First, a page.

Keeping Relationships Healthy During COVID

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Keeping Relationships Healthy During COVID

Chances are that over the last couple of months, you have seen a lot less of some people and a lot more of others. Specifically, you have probably been spending an extra amount of time with your partner or roommates. Due to the limited number of hours of businesses being open, in addition to recreational clubs being put on hold for the indefinite futures, we have all found ourselves stuck inside the home much more than we are typically accustomed.

Adding on the extra component of working from home can be a stressful addition to the mix. While working from home may seem a dream come true for many people, after a few months of this new structure, the change can easily begin to take its toll on our personal lives. Not setting specific boundaries between these two areas, your work and personal lives, can cause extra strain on your relationships.

If you are used to going into the office for work, initially creating this barrier between your home life and work life while working remotely can be tough. Perhaps your partner is constantly interrupting you to ask questions that could wait until after work hours. Maybe your roommate has decided to take up the tuba while quarantining, and this new hobby coincides with your scheduled daily Zoom calls with your boss.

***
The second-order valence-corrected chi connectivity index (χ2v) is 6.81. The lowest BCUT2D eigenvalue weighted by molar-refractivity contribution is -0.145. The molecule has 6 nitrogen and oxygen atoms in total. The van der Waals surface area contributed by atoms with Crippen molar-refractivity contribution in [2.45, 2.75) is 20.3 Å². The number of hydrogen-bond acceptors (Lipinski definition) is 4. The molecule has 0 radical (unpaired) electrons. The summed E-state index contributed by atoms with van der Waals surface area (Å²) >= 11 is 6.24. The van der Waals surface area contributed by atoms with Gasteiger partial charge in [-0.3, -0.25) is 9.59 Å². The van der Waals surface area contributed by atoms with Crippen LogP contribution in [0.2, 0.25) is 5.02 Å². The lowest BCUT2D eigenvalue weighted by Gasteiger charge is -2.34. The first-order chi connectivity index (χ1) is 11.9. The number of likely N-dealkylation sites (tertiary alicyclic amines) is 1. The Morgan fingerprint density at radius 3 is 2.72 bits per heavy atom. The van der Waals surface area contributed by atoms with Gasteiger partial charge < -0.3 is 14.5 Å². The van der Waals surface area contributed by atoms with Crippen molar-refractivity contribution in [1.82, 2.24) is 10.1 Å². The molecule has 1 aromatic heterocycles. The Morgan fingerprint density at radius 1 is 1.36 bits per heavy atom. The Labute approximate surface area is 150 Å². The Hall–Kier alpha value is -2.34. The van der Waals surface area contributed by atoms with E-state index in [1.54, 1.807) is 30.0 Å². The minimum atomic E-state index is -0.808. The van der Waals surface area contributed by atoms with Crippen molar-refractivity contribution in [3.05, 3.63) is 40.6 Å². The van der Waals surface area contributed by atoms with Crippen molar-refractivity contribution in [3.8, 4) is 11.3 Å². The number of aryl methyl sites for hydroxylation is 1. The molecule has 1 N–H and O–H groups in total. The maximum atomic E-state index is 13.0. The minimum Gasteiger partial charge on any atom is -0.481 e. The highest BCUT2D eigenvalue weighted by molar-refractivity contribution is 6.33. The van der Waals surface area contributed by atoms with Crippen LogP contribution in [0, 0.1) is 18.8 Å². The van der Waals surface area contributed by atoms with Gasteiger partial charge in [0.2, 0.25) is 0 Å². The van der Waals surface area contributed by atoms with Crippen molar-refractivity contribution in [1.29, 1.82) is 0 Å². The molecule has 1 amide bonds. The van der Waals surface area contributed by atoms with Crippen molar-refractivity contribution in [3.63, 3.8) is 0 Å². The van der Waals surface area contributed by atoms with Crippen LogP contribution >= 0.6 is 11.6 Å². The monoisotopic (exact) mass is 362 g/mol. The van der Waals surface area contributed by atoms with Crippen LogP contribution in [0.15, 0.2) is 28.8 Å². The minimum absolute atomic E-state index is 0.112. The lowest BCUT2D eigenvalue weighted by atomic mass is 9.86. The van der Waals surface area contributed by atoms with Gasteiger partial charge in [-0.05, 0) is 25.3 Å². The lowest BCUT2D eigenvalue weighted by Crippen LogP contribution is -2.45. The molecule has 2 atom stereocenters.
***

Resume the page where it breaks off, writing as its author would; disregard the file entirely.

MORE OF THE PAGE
What can you do to prevent these situations from escalating into issues that threaten your relationships with others? Like with many problems, the key is communication. Voice your concerns in a non-accusatory manner. Keep in mind that everyone is in this pandemic situation together, and we are all dealing with the stress and numerous changes in our own ways.

Your tuba-playing roommate may be feeling particularly stressed from having their hours (and thus, their paycheck) reduced. Your partner may be feeling a little stir-crazy after sitting at their desk all day, everyday for the past 60 workdays and may see talking with you as a much-needed break from their daily work routine.

Communicate to them the issues that their actions are causing and present possible solutions. For example, ask your roommate to move their musical sessions to a time when you are not on a Zoom call. Post your meeting times on a shared calendar on the kitchen wall so everyone in the household can be aware of your times.

If you partner is the one that is beginning to grate on your nerves, let them know you appreciate the fact they want to talk but that it is interrupting your concentration. Agree on a time that you two can take a break from work together and go on a walk. This break time will be perfect for catching up on what has happened throughout the day.

Keep in mind that most people’s emotions are running especially high during this time, including your own. Be respectful of other people’s needs and together, you can keep your relationships striving throughout the pandemic.

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